The State of Mississippi immediately appealed a ruling last year that found its same-sex marriage ban unconstitutional. During the Nov. 12, 2014, hearing, the state argued that U.S. District Court Judge Carlton Reeves should issue a stay to give the state time to appeal and the U.S. District Court of Appeals for the Fifth Circuit to rule.
In response, Reeves told state attorneys nonchalantly: Or you could just not appeal. Laughter erupted in the courtroom.
This is the perfect illustration of the state's notoriously relentless efforts to deny the right to marry to its LGBT citizens. Though it's not clear what the Legislature can do to ensure that same-sex marriage will remain banned in the state, lawmakers will probably try to this session—if for no other reason than to get political points from anti-LGBT voters.
In a recent interview with the Associated Press, Gov. Phil Bryant said: "I'm probably not an expert in the constitutional arguments before the court. But what I will say is I understand the people of the state of Mississippi spoke clearly through a constitutional amendment. ... Any governor's oath of office is to protect the constitution, and that's what I intend to do."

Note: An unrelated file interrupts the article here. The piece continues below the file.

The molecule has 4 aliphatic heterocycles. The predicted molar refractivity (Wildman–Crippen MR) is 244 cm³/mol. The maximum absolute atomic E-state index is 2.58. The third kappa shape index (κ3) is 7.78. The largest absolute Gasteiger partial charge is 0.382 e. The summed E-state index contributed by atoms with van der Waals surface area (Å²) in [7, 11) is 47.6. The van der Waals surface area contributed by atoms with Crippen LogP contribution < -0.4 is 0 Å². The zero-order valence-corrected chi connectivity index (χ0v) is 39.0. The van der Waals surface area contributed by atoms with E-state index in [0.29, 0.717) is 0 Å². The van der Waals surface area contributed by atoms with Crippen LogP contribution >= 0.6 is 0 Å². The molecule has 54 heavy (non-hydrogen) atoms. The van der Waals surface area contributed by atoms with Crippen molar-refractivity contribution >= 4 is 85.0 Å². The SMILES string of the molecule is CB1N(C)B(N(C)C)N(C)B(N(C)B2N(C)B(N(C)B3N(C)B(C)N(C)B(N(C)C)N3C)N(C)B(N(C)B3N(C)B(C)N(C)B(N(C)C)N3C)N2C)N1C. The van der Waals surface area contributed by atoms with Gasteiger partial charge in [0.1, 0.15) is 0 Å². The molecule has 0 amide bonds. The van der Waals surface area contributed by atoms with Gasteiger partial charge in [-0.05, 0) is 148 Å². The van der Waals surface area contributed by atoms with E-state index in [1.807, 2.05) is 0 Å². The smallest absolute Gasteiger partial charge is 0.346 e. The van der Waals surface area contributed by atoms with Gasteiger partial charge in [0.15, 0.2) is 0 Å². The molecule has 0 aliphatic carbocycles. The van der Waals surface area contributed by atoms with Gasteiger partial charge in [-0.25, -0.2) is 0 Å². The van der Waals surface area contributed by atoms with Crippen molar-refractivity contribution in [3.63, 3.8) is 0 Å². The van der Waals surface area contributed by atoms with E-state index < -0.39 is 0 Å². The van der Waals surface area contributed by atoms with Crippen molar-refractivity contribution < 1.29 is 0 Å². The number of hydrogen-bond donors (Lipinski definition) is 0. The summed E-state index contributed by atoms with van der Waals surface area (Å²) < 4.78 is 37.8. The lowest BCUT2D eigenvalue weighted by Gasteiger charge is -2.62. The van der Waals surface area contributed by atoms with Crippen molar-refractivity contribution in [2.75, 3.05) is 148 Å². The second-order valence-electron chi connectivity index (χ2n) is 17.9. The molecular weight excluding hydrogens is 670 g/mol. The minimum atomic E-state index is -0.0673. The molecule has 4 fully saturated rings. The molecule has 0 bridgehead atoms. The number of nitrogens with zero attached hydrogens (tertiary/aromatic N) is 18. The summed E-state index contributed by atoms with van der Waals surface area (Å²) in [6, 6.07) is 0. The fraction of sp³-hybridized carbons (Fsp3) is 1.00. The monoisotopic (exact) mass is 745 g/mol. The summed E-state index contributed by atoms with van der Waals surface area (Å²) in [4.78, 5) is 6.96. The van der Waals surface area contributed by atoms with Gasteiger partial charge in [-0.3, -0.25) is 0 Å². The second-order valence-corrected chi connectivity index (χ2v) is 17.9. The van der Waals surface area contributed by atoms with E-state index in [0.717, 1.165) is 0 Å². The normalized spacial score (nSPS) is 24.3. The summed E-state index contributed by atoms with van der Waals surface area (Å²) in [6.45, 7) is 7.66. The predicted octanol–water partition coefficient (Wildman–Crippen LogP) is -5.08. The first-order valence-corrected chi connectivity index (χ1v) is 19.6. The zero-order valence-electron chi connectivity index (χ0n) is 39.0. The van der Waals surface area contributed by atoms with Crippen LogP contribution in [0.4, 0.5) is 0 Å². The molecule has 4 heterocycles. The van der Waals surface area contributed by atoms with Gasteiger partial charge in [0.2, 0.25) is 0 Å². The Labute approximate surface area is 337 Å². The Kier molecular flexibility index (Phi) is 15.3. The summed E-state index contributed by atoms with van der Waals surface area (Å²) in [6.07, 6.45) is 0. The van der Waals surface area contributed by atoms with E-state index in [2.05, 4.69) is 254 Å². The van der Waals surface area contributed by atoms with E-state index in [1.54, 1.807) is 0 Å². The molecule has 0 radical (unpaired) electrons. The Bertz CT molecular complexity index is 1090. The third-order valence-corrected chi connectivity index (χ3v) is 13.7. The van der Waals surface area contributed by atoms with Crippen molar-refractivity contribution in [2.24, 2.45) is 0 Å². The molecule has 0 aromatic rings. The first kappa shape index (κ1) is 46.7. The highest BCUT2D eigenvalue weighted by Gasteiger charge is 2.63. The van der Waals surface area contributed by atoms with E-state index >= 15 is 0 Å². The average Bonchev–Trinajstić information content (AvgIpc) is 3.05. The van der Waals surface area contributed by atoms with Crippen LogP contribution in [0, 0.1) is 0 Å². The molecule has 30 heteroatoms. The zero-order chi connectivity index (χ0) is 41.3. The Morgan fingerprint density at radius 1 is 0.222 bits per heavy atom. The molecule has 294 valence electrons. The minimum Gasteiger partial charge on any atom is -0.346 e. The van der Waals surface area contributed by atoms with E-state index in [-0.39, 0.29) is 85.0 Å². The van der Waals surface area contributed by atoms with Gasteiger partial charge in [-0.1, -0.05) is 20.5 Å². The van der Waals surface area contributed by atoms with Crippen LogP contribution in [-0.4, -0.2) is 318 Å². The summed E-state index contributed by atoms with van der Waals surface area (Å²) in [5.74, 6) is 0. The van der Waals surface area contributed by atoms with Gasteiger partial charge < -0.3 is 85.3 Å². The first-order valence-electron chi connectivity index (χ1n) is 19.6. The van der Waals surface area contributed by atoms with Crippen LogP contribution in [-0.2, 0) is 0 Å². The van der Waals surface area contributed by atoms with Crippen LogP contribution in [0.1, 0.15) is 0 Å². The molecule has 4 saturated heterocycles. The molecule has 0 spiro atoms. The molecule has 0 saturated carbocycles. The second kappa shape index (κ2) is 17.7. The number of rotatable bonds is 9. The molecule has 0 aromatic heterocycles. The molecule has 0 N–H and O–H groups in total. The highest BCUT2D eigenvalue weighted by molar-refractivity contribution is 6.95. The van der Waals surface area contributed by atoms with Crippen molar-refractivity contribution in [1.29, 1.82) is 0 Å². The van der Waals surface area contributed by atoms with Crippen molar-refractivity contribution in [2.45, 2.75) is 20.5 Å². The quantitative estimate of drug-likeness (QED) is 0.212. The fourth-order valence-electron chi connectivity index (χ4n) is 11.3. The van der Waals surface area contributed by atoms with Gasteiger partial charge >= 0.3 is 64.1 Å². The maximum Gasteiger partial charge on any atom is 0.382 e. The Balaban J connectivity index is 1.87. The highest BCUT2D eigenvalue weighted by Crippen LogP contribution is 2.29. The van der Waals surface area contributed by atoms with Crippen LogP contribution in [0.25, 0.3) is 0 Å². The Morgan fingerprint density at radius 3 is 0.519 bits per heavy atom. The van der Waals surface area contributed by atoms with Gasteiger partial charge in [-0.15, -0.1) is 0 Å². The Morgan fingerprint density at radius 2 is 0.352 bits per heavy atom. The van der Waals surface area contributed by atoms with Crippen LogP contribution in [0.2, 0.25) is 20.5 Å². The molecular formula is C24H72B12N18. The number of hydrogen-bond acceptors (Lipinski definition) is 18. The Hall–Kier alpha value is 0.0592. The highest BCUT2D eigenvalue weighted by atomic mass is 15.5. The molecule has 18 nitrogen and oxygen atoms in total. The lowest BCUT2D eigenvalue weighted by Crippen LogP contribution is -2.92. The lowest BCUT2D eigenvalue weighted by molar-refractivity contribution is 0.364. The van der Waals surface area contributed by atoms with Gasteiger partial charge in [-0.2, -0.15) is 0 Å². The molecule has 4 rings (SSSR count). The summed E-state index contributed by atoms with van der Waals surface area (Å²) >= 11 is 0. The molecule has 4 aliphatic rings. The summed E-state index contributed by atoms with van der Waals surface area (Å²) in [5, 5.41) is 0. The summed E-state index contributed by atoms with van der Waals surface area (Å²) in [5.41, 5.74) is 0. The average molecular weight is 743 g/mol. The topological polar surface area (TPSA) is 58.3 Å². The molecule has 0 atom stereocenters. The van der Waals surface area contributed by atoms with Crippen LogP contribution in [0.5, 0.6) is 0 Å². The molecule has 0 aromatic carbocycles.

But even one of the most conservative legislators, Rep. Andy Gipson, R-Braxton, has begun to urge Mississippians to prepare for the overturning of the state's ban. And while he maintains that he does not support gay marriage, he has accepted that the shifting culture and legal landscape will allow LGBT citizens to marry.
The efforts of Mississippi leaders to keep same-sex marriage banned does not only hinder the ability of couples across the state from being recognized under the law, they also hinder the Legislature's ability to get real work done.
Like the Religious Freedom Restoration Act that took much of the Capitol's oxygen last year, fighting gay marriage in the Legislature diverts time and money away from discussion about issues facing the state like a struggling education system and a high rate of medically insured citizens.
Because this year is an election year, legislators may try to use their opposition to gay marriage to pander to Mississippi voters. Leaders who tout protecting the sanctity of traditional marriage, though, are battling against an inevitable end and wasting the citizens' time and money.
Instead, leaders should take Gipson's lead and recognize that the ridding of discriminatory language in their state constitution is unavoidable. It is time to focus on real discussions about effective policy—what Mississippians need from their representatives.
By finally laying to rest the gay marriage fight, Mississippi might actually find the time and energy to fix real problems in the state.